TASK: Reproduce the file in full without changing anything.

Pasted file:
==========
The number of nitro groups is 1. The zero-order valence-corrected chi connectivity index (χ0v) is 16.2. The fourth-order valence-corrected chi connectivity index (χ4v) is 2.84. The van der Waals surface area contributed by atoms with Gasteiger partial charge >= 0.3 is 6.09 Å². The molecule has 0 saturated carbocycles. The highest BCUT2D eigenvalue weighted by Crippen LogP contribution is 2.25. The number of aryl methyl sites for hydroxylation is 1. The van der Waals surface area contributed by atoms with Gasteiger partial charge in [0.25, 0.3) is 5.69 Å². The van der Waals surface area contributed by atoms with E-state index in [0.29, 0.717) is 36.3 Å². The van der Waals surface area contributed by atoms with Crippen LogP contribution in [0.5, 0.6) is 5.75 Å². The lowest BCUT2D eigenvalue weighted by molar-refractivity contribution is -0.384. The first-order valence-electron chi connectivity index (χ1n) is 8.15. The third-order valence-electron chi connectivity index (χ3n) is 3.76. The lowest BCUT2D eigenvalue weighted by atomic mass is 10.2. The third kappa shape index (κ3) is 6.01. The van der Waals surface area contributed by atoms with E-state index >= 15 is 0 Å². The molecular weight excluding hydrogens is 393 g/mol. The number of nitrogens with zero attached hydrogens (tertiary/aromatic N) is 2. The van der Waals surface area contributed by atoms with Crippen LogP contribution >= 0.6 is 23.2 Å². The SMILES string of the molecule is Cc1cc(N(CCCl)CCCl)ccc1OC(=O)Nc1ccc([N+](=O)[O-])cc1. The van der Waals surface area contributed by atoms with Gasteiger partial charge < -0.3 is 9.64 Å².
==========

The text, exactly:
The number of nitro groups is 1. The zero-order valence-corrected chi connectivity index (χ0v) is 16.2. The fourth-order valence-corrected chi connectivity index (χ4v) is 2.84. The van der Waals surface area contributed by atoms with Gasteiger partial charge >= 0.3 is 6.09 Å². The molecule has 0 saturated carbocycles. The highest BCUT2D eigenvalue weighted by Crippen LogP contribution is 2.25. The number of aryl methyl sites for hydroxylation is 1. The van der Waals surface area contributed by atoms with Gasteiger partial charge in [0.25, 0.3) is 5.69 Å². The van der Waals surface area contributed by atoms with E-state index in [0.29, 0.717) is 36.3 Å². The van der Waals surface area contributed by atoms with Crippen LogP contribution in [0.5, 0.6) is 5.75 Å². The lowest BCUT2D eigenvalue weighted by molar-refractivity contribution is -0.384. The first-order valence-electron chi connectivity index (χ1n) is 8.15. The third-order valence-electron chi connectivity index (χ3n) is 3.76. The lowest BCUT2D eigenvalue weighted by atomic mass is 10.2. The third kappa shape index (κ3) is 6.01. The van der Waals surface area contributed by atoms with E-state index >= 15 is 0 Å². The molecular weight excluding hydrogens is 393 g/mol. The number of nitrogens with zero attached hydrogens (tertiary/aromatic N) is 2. The van der Waals surface area contributed by atoms with Crippen LogP contribution >= 0.6 is 23.2 Å². The SMILES string of the molecule is Cc1cc(N(CCCl)CCCl)ccc1OC(=O)Nc1ccc([N+](=O)[O-])cc1. The van der Waals surface area contributed by atoms with Gasteiger partial charge < -0.3 is 9.64 Å².